A molecular patient database for Sjögren’s syndrome (SjS) and systemic lupus erythematosus (SLE) is to be generated following a partnership between Evotec SE and a German university.
Evotec made the announcement yesterday (Tuesday) that it will work with Hannover Medical School (MHH).
The strategic partnership between Evotec and MHH aims at achieving a better understanding of SjS and SLE by creating a longitudinal PanOmics database from the analysis of patient material.
Biospecimens from several hundred SjS and SLE patients will be collected by MHH and analyzed on Evotec’s PanOmics platform, which includes genomics, transcriptomics, proteomics, and metabolomics as well as single-cell sequencing technologies.
Pseudonymized patient data
Together with supplementary pseudonymized patient data, these PanOmics data will feed into Evotec’s proprietary translational molecular patient data platform E.MPD, which serves as the central data repository for molecular patient data.
For academic research, MHH will receive access to the data generated within the partnership by working with Evotec’s artificial intelligence (AI)-driven analytics software PanHunter.
Evotec has the exclusive right to exploit the data commercially with its capabilities in the field of data-driven precision medicine. No financial terms of the collaboration were disclosed.
Key disease drivers
Cord Dohrmann, chief scientific officer of Evotec, said: “We are excited to enter this partnership with MHH and expand Evotec’s E.MPD database into autoimmune diseases. The conventional symptomatic description of many diseases stands in the way of both diagnosis and effective treatment.
“By leveraging PanOmics data, we are taking a deeper dive into underlying disease mechanisms. A better understanding of molecular disease mechanisms guides the identification of key disease drivers and ultimately supports the identification of new targets and the development of effective medicine.”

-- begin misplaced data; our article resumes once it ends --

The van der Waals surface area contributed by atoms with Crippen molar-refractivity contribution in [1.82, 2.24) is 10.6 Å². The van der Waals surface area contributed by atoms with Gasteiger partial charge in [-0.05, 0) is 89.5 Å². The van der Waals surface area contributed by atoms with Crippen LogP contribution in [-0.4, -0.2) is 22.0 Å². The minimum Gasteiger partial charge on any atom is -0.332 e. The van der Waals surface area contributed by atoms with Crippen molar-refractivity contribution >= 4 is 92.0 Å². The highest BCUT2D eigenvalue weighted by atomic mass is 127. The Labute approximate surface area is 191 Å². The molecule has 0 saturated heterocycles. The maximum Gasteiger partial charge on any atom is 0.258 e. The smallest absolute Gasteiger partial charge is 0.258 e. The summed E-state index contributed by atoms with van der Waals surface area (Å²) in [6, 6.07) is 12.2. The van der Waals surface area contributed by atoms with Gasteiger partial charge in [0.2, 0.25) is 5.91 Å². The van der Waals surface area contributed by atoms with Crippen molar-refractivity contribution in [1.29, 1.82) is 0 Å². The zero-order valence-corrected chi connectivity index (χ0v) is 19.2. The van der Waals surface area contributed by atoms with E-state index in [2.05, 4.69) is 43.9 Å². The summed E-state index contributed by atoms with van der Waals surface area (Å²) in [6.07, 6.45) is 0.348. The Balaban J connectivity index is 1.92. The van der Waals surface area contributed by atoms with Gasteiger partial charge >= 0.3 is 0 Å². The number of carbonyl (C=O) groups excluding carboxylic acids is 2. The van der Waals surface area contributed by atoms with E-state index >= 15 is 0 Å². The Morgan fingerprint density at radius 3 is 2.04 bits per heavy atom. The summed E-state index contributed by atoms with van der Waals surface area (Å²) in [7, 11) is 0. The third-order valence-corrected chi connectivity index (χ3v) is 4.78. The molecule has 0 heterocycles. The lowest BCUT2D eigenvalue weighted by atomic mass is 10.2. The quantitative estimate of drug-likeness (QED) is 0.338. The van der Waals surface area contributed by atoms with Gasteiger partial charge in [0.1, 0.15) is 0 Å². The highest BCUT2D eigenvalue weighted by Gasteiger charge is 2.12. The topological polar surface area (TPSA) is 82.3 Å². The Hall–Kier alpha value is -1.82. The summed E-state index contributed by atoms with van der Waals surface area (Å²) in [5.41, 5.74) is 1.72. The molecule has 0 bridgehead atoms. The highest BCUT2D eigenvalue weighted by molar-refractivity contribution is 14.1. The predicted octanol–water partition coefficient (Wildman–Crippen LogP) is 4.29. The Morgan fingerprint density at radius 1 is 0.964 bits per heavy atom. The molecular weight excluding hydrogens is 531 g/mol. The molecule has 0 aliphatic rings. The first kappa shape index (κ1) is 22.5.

Torsten Witte is a professor of rheumatology and head of department of rheumatology and immunology at MHH. He said that so far there are no efficacious anti-inflammatory therapies for Sjögren’s syndrome and only few for SLE.
He said: “The identification of inflammatory pathways contributing to the pathogenesis of the disorders would help to establish novel therapies. Since these pathways may differ inter-individually, the research project by MHH and Evotec may even pave the road to individualized treatments of Sjögren’s syndrome and SLE.
“We are therefore excited about the possibilities of the collaboration that combines the expertise of the partners from MHH in the exact clinical characterization of the patients and from Evotec in the application of multi-omics technologies.”
Sjögren’s Syndrome and systemic lupus erythematosus are among the most common forms of rheumatic autoimmune diseases. However, the unknown triggers and symptoms between patients makes early diagnosis of these conditions a challenging process, often spanning several years – a question also addressed by the RESIST cluster – a consortium of scientists from a range of disciplines and institutions working together on a research project at an internationally competitive level.
Despite significant research activity in the field, not much is known about the causes and progression of either disease, therefore currently available treatment regimens are symptomatic and supportive.